3. Be clear on the area that interests you most, and why. There are what can seem a bewildering array of roles in investment banking, and employers will expect you to understand what area interests you and why. Following the tips above will help you to do this, as the guides often point out what qualities are required for each role, and the kind of person it might suit. For example, someone who is more introverted, methodical, very good at analysis and understanding detail might be more suited to working in compliance more than trading. A great guide to help you with this is the Unofficial Guide to banking.
  4. Academic grades are very important. Most investment banks will look for a minimum 2:1 degree and approximately 320 UCAS points. If you can demonstrate that you can achieve this, you are highly unlikely to be successful. Banks receive huge numbers of applications, and can afford to select only those that meet their very high standards. Be aware that your first year grades will also be important – if you’re applying for an internship in your second year, these will be used as evidence of the grade you could achieve in your final degree result.
  5. Get work experience as early as possible. Gaining investment banking related experience is very important and will really help you get your foot in the door when competing for graduate positions. If you’re in your first year, some firms offer ‘Spring Internships’ or ‘Spring Insights’ which help you gain some understanding of the industry. In your second year, you should be applying for summer internships. Check the advice on the internships section of our website.
  6. Get interested in finance and how it works. You don’t have to study finance to work in investment banking, but gaining some knowledge of how finance works is important. You could start with following finance and investments news on the BBC website and other media, before working up the Financial Times. Websites like Investopedia have some useful guides to help you understand the terminology used in finance and banking.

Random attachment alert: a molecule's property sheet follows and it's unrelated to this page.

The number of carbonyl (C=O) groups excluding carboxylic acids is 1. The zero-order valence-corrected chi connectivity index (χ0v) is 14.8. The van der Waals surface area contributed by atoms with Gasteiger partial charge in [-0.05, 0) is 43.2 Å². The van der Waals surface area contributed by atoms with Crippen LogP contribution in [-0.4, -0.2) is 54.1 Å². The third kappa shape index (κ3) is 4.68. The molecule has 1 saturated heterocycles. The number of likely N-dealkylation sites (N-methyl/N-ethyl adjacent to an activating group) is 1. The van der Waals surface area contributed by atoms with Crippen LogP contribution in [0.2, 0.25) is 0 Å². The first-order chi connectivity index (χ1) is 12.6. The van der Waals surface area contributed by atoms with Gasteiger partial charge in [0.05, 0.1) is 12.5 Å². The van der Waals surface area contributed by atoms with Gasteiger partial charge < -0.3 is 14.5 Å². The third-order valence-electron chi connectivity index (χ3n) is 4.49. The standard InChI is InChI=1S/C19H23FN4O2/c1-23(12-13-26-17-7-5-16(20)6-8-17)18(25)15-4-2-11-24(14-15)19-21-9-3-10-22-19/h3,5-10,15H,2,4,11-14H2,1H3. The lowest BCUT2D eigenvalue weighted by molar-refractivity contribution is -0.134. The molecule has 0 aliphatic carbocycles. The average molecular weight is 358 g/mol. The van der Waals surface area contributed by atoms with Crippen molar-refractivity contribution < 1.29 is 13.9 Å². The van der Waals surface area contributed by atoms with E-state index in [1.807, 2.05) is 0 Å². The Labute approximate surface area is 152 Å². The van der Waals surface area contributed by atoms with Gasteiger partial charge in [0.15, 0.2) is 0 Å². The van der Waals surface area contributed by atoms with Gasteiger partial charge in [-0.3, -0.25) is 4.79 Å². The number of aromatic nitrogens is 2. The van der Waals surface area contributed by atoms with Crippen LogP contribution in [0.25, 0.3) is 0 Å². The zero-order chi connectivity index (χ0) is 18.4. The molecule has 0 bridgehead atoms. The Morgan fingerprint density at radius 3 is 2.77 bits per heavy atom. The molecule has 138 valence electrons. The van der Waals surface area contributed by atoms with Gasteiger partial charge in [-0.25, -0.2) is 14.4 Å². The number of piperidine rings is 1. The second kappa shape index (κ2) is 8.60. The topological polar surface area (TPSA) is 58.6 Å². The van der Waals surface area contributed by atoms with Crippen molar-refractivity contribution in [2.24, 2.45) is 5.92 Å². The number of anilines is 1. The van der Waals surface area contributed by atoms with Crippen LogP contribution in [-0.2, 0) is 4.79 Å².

7. Apply early. Investment Banks open for applications early, and some will close before the end of October. Make your applications as early as you can and allow time – they take a lot of effort and only a great application will make the grade. There’s lots of applications advice on the website to get you started.


Get ready to return to University.

iStock_000008639225XLarge Standing on suitcaseIt may be August but sure enough that remaining time will fly by. Are you ready for the challenges of the year ahead?

Going into your second  or pre-final year?

Everyone talks about internships,  looking for one, applying, interviews & assessment centres, getting one / not getting one. The joy, the despair!

Internships are just another name for work experience. This term is often used by the big graduate recruiters and often heralds panic that if you don’t get one you won’t be able to do a graduate scheme.

NOT TRUE…. some facts

  1. Yes some companies use a summer internship to cherry pick candidates to fast track to their graduate scheme.
  2. Not all graduate recruiters even have an internship scheme.
  3. Many students will intern in one company but do a graduate scheme in a different one. It’s a great way to try things out.
  4. Not all graduates who go onto graduate schemes do a formal “internship” many do other summer work experience.
  5. It’s not all about what you do in your summer. Recruiters want well rounded individuals so there are opportunities to evidence your skills through  volunteering, societies, sports and casual jobs.

Going into your final year?